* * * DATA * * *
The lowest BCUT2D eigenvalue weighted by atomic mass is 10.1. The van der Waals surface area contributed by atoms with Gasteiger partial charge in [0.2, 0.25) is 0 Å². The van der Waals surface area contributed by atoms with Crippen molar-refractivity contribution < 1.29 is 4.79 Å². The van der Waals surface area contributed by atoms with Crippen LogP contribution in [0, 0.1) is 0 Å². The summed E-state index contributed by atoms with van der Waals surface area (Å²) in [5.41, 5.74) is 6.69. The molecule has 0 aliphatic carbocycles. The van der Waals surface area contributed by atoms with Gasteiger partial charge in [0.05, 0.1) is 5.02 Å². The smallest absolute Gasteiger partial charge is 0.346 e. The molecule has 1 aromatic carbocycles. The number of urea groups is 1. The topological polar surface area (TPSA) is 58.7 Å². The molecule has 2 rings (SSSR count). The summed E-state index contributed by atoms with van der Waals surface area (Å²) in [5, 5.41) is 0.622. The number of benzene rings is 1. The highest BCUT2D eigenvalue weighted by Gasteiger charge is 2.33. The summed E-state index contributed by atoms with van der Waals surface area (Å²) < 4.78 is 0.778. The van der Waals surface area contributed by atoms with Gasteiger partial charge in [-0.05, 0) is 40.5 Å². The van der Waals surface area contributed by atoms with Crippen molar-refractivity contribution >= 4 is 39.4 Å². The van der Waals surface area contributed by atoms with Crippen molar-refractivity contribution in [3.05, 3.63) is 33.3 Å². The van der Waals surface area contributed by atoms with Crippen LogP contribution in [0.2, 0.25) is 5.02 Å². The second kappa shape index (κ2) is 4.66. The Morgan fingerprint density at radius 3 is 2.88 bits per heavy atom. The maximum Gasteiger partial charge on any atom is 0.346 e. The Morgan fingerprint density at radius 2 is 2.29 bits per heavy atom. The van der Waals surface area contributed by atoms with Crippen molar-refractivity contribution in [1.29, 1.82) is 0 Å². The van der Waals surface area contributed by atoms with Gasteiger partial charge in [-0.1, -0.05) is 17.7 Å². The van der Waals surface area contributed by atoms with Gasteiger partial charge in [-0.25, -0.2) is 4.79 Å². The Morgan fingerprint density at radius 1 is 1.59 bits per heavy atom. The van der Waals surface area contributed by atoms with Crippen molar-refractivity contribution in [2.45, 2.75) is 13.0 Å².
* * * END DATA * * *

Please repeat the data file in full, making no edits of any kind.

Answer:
The lowest BCUT2D eigenvalue weighted by atomic mass is 10.1. The van der Waals surface area contributed by atoms with Gasteiger partial charge in [0.2, 0.25) is 0 Å². The van der Waals surface area contributed by atoms with Crippen molar-refractivity contribution < 1.29 is 4.79 Å². The van der Waals surface area contributed by atoms with Crippen LogP contribution in [0, 0.1) is 0 Å². The summed E-state index contributed by atoms with van der Waals surface area (Å²) in [5.41, 5.74) is 6.69. The molecule has 0 aliphatic carbocycles. The van der Waals surface area contributed by atoms with Gasteiger partial charge in [0.05, 0.1) is 5.02 Å². The smallest absolute Gasteiger partial charge is 0.346 e. The molecule has 1 aromatic carbocycles. The number of urea groups is 1. The topological polar surface area (TPSA) is 58.7 Å². The molecule has 2 rings (SSSR count). The summed E-state index contributed by atoms with van der Waals surface area (Å²) in [5, 5.41) is 0.622. The number of benzene rings is 1. The highest BCUT2D eigenvalue weighted by Gasteiger charge is 2.33. The summed E-state index contributed by atoms with van der Waals surface area (Å²) < 4.78 is 0.778. The van der Waals surface area contributed by atoms with Gasteiger partial charge in [-0.05, 0) is 40.5 Å². The van der Waals surface area contributed by atoms with Crippen molar-refractivity contribution >= 4 is 39.4 Å². The van der Waals surface area contributed by atoms with Crippen molar-refractivity contribution in [3.05, 3.63) is 33.3 Å². The van der Waals surface area contributed by atoms with Crippen LogP contribution in [0.2, 0.25) is 5.02 Å². The second kappa shape index (κ2) is 4.66. The Morgan fingerprint density at radius 3 is 2.88 bits per heavy atom. The maximum Gasteiger partial charge on any atom is 0.346 e. The Morgan fingerprint density at radius 2 is 2.29 bits per heavy atom. The van der Waals surface area contributed by atoms with Crippen molar-refractivity contribution in [1.29, 1.82) is 0 Å². The van der Waals surface area contributed by atoms with Gasteiger partial charge in [-0.1, -0.05) is 17.7 Å². The van der Waals surface area contributed by atoms with Gasteiger partial charge in [-0.25, -0.2) is 4.79 Å². The Morgan fingerprint density at radius 1 is 1.59 bits per heavy atom. The van der Waals surface area contributed by atoms with Crippen molar-refractivity contribution in [2.45, 2.75) is 13.0 Å².